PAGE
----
The unemployment report this morning showed the unemployment rate is down to 8.5 percent. This is being celebrated by the Obama Administration as stupendously good news.

Well, it's not bad news. It's just more of the same -- a slow, sluggish economic recovery consistent with 2 percent GDP growth continues to trudge along.

The only reason the unemployment rate is down to 8.5 percent, is that so many people (and this is the only real record that Obama has been able to set) have simply given up looking for work and have disappeared from both the numerator and denominator that makes up the unemployment rate. That's why Congress periodically extends unemployment benefits (also an Obama Administration record).

A good month would be 350,000 plus jobs. That's not going to happen with this Administration in the driving seat.

Another Academic Economist in Action

Today's example of absurd economics coming from academia is Professor Uwe Reinhardt's blog post in this morning's NY Times entitled "What Price Pluralism in Health Insurance?"

It is really hard to believe that Professor Reinhardt put pen to paper with this nonsense. Here is his argument: In the US, people have a tough time figuring out which health insurance plan to buy because there is such a diversity of plans. No such problem exists in some European countries through the simple expedient of requiring everyone to purchase identical plans. "Premium shopping among insurers is easy, because the standard benefit package is common to all."

Why not apply this logic to cars, television sets, fitness centers, etc? If the government would simply mandate that only one type of car, only one type of television set, only one type of fitness center, etc, can exist, think how easy it would be for consumers to comparison shop! Consumers would no longer have to make the difficult decision between a Chevrolet and a Ford. Now, the government would require that Chevys and Fords be identical. What a boon for consumers, according to Professor Reinhardt.

This is, of course, the identical system that Russia and China once had in place. Consumer choice is "inefficient' and "expensive," according to Professor Reinhardt, who teaches this stuff to young folks at Princeton University.

Your tax dollars and tuition dollars at work.

Monday, January 2, 2012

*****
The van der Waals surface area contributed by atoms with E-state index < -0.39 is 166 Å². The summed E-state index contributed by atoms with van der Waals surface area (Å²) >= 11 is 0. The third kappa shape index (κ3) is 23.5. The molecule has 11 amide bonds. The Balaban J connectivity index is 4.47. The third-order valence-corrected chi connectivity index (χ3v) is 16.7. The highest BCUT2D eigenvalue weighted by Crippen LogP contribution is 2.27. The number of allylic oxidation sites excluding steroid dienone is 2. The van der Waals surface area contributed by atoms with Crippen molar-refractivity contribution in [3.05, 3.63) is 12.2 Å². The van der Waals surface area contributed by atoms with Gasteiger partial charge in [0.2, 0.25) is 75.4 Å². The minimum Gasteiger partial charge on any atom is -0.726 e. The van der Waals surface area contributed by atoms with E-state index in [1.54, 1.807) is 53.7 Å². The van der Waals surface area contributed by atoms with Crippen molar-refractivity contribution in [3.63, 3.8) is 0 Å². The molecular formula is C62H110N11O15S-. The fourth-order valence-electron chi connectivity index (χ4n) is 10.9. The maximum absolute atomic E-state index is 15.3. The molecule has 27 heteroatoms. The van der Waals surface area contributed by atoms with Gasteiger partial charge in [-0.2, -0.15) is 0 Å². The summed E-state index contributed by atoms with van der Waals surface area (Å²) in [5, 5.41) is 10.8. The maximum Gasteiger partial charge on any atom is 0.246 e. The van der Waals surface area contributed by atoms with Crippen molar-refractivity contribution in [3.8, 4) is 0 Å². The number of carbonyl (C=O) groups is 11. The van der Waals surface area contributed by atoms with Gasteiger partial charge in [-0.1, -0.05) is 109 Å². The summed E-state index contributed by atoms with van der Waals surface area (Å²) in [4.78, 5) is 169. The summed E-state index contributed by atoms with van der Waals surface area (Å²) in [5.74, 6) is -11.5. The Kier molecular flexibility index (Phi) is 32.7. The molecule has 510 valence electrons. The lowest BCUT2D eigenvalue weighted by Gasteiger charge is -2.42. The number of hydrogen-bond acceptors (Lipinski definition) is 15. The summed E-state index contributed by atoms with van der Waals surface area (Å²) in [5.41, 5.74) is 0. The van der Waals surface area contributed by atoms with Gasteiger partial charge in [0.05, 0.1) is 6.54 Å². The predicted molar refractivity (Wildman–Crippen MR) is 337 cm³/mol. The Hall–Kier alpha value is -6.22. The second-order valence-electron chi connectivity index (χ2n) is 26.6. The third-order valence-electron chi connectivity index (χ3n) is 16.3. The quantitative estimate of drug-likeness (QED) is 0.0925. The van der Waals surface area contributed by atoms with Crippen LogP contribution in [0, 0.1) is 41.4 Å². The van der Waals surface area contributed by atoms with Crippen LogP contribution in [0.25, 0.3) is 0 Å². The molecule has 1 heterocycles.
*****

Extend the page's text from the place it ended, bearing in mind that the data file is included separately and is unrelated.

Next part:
The Biggest Myth About The Euro

You hear it all the time. "They created a monetary union without a fiscal union." What complete nonsense that is. There is absolutely no need for a fiscal union in the Eurozone.

Those who push this notion: 1) completely ignore the US experience where, at least at the national level, there is a monetary union and fiscal union and, nonetheless, sovereign US debt is spiraling out of control; 2) if there was a "fiscal union," things would be far worse due to logrolling and moral hazard problems.

What is missing in the Eurozone is that those who owe money should sit down with their creditors and work out a repayment schedule that involves a substantial foregiveness of principal -- a partial (or perhaps nearly complete) default. Each country is and should be on its own.

If country A is profligate and spends money it doesn't have and if someone is foolish enough to lend them the money to do that, then why should country B be involved at all. Country B may have lived within its means and has no reason to bail out country A.

Markets will learn if country A defaults. Lenders will demand better behavior by country A and they will get it. It is the only way that country A will ever enact serious reforms. Country A will never bind itself to a serious austerity program for the sake of their creditors. It just will not happen, regardless of what Merkel-Sarcozy think.

The Eurozone is a great idea and should be preserved. A single currency union eliminates many of the bottlenecks of trade and finance and enhances economic growth. In the case of the Euro since 1997, lenders have blinded themselves to the differences between the credit-worthiness of the various countries that make up the Eurozone. Not any more. Thanks goodness. It is high time lenders woke up.

The very idea that somehow there is some political solution to this (using a bazooka to quote Hank Paulson) is ridiculous. The "print Euros" solution will destroy the European union as well as the Eurozone. Much simpler is to preserve the Euro and begin the process of writing down European sovereign debt -- country by country. Creditors deserve their fate in this one.